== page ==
2020 IPO activity (by transaction value) outpaced the previous two years, with 22 IPOs raising over $4.1 billion. These IPOs covered a broad range of sectors, but Information Technology and Industrials were most active.

Building a future-forward, resilient organization

There are several factors to building more financially resilient organizations, each of which needs to be considered as part of a cohesive set of decisions. Savvy, proactive leaders should consider taking the following steps to future-proof their business:

man presenting in a meeting

Step 1 - Assess your strategic vision

Strategic assessments are critical. The best place to start is simply asking: Where am I right now? What does my busines do well? Be introspective and do some soul searching. Determining your core competencies will help you build your strategic vision and navigate the path to opportunity and growth. 

It’s worth noting, pivoting is not a change to your fundamental business but an adjustment to your strategy while leaving your core business intact. Your strategic direction should leverage your core strengths, failure to do so can lead to vital resources allocated to failed experiments in a time of resource constraints. 

presenting financials

Step 2 - Build liquidity

Once you have determined your strategic vision and have begun mapping out your unique road to growth, you need to consider how to fund your vision. Liquidity is crucial to ensuring your company has the flexibility to navigate turbulent times. The key is to build liquidity that supports your best use of capital and your strategy. The following are potential paths for funding growth: 

Debt structuring: Restructuring debt can have an immediate impact on the business’s bottom line. Cleaning up the balance sheet will help position the business to gain access to capital from both traditional and non-traditional lenders. If you are carrying debt from multiple lenders at different rates, consider engaging your professional service provider to discuss a strategic plan to rebalance the debt. This will open up options for better rates, more flexibility, and higher thresholds.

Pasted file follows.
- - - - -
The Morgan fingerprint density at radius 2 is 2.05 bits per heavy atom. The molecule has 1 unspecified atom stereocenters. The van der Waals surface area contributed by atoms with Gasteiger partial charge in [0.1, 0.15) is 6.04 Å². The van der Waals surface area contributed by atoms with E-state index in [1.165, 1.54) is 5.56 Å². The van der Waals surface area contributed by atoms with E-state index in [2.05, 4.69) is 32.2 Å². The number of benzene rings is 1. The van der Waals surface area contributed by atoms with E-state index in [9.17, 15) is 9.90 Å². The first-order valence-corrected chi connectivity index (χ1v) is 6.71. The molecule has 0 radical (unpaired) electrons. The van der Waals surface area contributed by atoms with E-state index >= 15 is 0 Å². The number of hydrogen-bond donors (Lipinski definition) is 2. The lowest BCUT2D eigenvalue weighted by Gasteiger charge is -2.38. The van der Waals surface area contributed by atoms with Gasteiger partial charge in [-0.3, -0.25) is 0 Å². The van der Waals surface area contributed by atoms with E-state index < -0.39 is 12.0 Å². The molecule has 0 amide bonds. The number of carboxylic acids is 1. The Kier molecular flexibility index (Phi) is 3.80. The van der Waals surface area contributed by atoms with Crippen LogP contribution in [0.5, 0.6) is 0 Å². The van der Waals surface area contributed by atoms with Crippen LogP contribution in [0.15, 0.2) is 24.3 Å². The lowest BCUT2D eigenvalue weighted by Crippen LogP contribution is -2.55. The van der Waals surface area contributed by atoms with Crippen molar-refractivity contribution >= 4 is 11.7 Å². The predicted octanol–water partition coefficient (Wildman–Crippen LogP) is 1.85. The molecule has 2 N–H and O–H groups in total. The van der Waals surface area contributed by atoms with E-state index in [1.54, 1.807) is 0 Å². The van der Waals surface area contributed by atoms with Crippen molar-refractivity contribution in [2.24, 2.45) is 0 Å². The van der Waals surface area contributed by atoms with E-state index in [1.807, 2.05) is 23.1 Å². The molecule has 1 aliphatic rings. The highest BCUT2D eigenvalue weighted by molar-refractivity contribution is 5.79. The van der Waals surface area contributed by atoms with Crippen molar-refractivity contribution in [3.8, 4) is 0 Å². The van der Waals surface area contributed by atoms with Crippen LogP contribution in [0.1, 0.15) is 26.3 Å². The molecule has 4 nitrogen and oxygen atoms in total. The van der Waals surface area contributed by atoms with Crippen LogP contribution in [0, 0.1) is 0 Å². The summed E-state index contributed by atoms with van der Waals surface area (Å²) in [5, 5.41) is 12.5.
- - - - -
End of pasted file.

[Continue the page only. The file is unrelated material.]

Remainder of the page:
Non-traditional sources of capital: The pool of financial buyers is diverse—from private equity, to alternative lenders, to commercial banks. The options to raise capital for investment into portfolio expansion, operational expansion, or both, are available from many sources. Different players will have different interests, make sure you are seeking out the right fit for your strategic vision.

business owner doing paperwork

Step 3 - Review operations

Conducting a deep dive into the operational management of the business will uncover opportunities to improve cash flows. As a result of COVID-19, many businesses were forced to scale back staff and tighten their operations to weather the unknowns—some succeeded in doing more with less. For instance, businesses began to realize how much time was being wasted in the office versus working from home. By leveraging technology, employees were able to work more consistently. However, employers need to balance this with exhaustion as well as the importance of social interactivity and maintaining a positive work culture. Operators have become leaner when it comes to staffing, and this means more capital to reinvest into expansion opportunities that support your strategic vision.

As your business becomes more agile and better positioned to pivot, it’s important to continue to re-evaluate the strategic assessments being conducted and continue to ask: what’s working and what’s not?

BDO can help

BDO’s Capital Advisory team can guide you through building a resilient, forward-thinking organization. Our team can help with everything from assessing your current value proposition, evaluating your shortfalls, to advising on the best financial leverage plan. In addition, our team can introduce you to investors and guide you through a potential partial sale, full sale, or debt financing.